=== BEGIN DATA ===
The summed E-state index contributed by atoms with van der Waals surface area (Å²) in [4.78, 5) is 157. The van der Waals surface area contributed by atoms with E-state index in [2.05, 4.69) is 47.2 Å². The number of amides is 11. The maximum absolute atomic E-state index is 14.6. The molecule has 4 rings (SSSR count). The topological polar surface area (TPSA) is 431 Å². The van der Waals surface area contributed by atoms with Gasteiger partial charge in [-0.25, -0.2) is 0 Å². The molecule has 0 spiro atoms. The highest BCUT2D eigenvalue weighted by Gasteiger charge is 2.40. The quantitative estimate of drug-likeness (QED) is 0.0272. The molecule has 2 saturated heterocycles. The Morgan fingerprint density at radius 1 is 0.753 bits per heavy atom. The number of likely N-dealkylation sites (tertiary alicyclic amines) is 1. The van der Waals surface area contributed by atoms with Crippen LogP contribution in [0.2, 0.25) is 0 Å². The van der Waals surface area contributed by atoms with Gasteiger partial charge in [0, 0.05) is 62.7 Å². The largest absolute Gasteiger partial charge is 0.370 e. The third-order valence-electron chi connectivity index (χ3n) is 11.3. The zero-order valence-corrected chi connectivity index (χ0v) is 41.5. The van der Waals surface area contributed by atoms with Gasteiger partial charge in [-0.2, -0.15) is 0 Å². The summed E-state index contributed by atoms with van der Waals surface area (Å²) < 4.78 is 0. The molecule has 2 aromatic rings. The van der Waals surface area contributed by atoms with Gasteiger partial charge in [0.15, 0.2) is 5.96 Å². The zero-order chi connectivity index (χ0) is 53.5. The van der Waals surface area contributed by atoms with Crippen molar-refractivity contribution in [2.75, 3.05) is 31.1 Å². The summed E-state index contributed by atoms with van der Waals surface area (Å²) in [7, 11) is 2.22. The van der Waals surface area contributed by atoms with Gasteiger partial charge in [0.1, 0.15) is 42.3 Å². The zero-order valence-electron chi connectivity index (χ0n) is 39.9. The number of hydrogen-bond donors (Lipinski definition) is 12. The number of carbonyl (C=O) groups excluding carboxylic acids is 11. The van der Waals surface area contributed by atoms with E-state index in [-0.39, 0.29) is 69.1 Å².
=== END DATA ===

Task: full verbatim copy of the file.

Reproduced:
The summed E-state index contributed by atoms with van der Waals surface area (Å²) in [4.78, 5) is 157. The van der Waals surface area contributed by atoms with E-state index in [2.05, 4.69) is 47.2 Å². The number of amides is 11. The maximum absolute atomic E-state index is 14.6. The molecule has 4 rings (SSSR count). The topological polar surface area (TPSA) is 431 Å². The van der Waals surface area contributed by atoms with Gasteiger partial charge in [-0.25, -0.2) is 0 Å². The molecule has 0 spiro atoms. The highest BCUT2D eigenvalue weighted by Gasteiger charge is 2.40. The quantitative estimate of drug-likeness (QED) is 0.0272. The molecule has 2 saturated heterocycles. The Morgan fingerprint density at radius 1 is 0.753 bits per heavy atom. The number of likely N-dealkylation sites (tertiary alicyclic amines) is 1. The van der Waals surface area contributed by atoms with Crippen LogP contribution in [0.2, 0.25) is 0 Å². The van der Waals surface area contributed by atoms with Gasteiger partial charge in [0, 0.05) is 62.7 Å². The largest absolute Gasteiger partial charge is 0.370 e. The third-order valence-electron chi connectivity index (χ3n) is 11.3. The zero-order valence-corrected chi connectivity index (χ0v) is 41.5. The van der Waals surface area contributed by atoms with Gasteiger partial charge in [-0.2, -0.15) is 0 Å². The summed E-state index contributed by atoms with van der Waals surface area (Å²) < 4.78 is 0. The molecule has 2 aromatic rings. The van der Waals surface area contributed by atoms with Gasteiger partial charge in [0.15, 0.2) is 5.96 Å². The zero-order chi connectivity index (χ0) is 53.5. The van der Waals surface area contributed by atoms with Crippen molar-refractivity contribution in [2.75, 3.05) is 31.1 Å². The summed E-state index contributed by atoms with van der Waals surface area (Å²) in [7, 11) is 2.22. The van der Waals surface area contributed by atoms with Gasteiger partial charge in [0.1, 0.15) is 42.3 Å². The zero-order valence-electron chi connectivity index (χ0n) is 39.9. The number of hydrogen-bond donors (Lipinski definition) is 12. The number of carbonyl (C=O) groups excluding carboxylic acids is 11. The van der Waals surface area contributed by atoms with E-state index in [-0.39, 0.29) is 69.1 Å².